Friday, June 9, 2017

The Avengers You Shouldn't Have Heard Of


Following the fall of Normal Osborn from power, Steve Rogers may well have been the busiest man in the country--aside from Marvel's accountants, who were busily raking in the cash in the wake of a string of sales events that had finally run their course, which included Civil War (2006-07), World War Hulk (2007), Secret Invasion (2008), Dark Reign (2008-09), and Siege (2010). Rogers, accepting a request from the President, agreed to become the country's new "top cop," the fourth such appointee after Nick Fury, Tony Stark, and Osborn--but with the provision that he would be allowed to do things his way. Since we're talking about Steve Rogers, that may not be as alarmingly carte blanche as it sounds, as it might have coming from the likes of Osborn or even Stark; rather, he probably had a few conditions to be met, one of which likely came as no surprise to anyone--the repeal of the Superhuman Registration Act, legislation which he literally fought against and which had to be the first condition to be met.

And then Rogers went right to work, rebuilding the country's spirit and morale in a way that would once again inspire confidence in its heroes.



(The caption "top cop of the world" is overstating Rogers' position just a tad, since a presidential appointment wouldn't mean squat to other countries that would be aghast at the suggestion that Rogers has jurisdiction inside their borders. Not even S.H.I.E.L.D., which operated internationally, could claim that kind of extraterritoriality.)

But since Rogers is, in the end, a marketing tool of a real-life comics company, his initiatives included the establishment of several teams of Avengers whose members would have cross-appeal to readers across the Marvel spectrum.



But where would Rogers--a dynamic and essential character in his own right, and too valuable an asset to leave on the sidelines--end up in this big picture? Given how closely he holds the Avengers in his life, wouldn't he helm one of the teams? Not the main team, from the sound of it:



Taking his place there would be Maria Hill--while Victoria Hand would helm the New Avengers. I might have picked Rogers for the Academy, since he would be building and molding new Avengers members from the ground up, something he excels at--but Hank Pym, Justice, Quicksilver, Tigra, and Speedball (good lord, really?) were assigned to be its faculty.

But while apparently Rogers would have his hands in all sorts of matters that relate to law enforcement operations, he definitely had an Avengers team in mind for himself whenever he felt the need for that team to assemble--his own little special operations strike team, consisting of War Machine, Ant-Man, the Beast, the Valkyrie, Black Widow, Nova, Moon Knight, and Sharon Carter.



There are certain problems associated with the "secret Avengers" concept that would normally raise concerns as far as Rogers' association with them. The term "black ops" has often been used to describe them, which implies that whatever measures they use to conduct their operations aren't generally authorized, and that their missions are "off the books" and cannot be traced back to any government sanction (think the fictional Impossible Missions Force). There's also the group's unofficial, strictly commercial name itself--something of a misnomer since, to Rogers, this is simply a more specialized group of Avengers undertaking covert missions... at least, that's what we're left to assume. He certainly isn't forthcoming to Stark or any of the Avengers selected for the other groups about his plan to suit up with his new team; and a group discovered to be conducting its operations in secret would not only set off all sorts of alarms as far as Rogers walking down the same road as Stark during his period in power, but would also associate Rogers with a group that operates in the same way as the Illuminati, which Rogers harbored strong objections against.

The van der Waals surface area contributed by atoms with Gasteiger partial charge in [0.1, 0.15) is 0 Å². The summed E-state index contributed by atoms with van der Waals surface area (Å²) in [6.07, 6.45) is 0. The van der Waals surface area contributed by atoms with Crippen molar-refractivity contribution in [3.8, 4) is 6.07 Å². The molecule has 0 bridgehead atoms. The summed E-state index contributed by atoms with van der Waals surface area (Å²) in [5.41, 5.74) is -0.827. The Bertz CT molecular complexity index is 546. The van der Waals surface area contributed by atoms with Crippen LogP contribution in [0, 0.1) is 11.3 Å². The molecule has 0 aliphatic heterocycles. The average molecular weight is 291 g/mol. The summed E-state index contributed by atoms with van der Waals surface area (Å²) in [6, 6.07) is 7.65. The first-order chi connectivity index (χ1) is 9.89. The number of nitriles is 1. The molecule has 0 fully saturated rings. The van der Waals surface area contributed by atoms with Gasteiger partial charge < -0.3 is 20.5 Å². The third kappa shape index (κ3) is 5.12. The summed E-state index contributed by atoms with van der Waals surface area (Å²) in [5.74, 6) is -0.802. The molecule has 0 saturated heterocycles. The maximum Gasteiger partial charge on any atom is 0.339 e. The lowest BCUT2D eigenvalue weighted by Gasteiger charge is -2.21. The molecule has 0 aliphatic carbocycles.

All we really have to clarify Rogers' thinking on the matter are captions in the first issue which are presumably in his own words:



Picture the U.S. government signing off on something as indistinct as that. In addition, just two years prior, Cyclops established a similar modus operandi when he rebuilt X-Force, another pre-emptive covert team which became one of the reasons why the Beast decided to leave the X-Men, feeling like Cyclops had crossed one line too many. Apparently he feels Rogers won't be spilling the blood that Cyclops authorized X-Force to do.

As to the other members, Rogers has balanced them reasonably well, with a few question marks. Black Widow is a no-brainer, given her background in covert assignments and her ability as a trained fighter--while James Rhodes, as War Machine, is a former soldier who has experience with intelligence gathering and of course the Iron Man armor. The Valkyrie brings to the table Asgardian strength and stamina; Nova, his cosmic frame of reference; the Beast, his scientific acumen. Moon Knight is a curious choice, even though he also specializes in covert operations--but he appears to have misgivings about formally joining a team environment.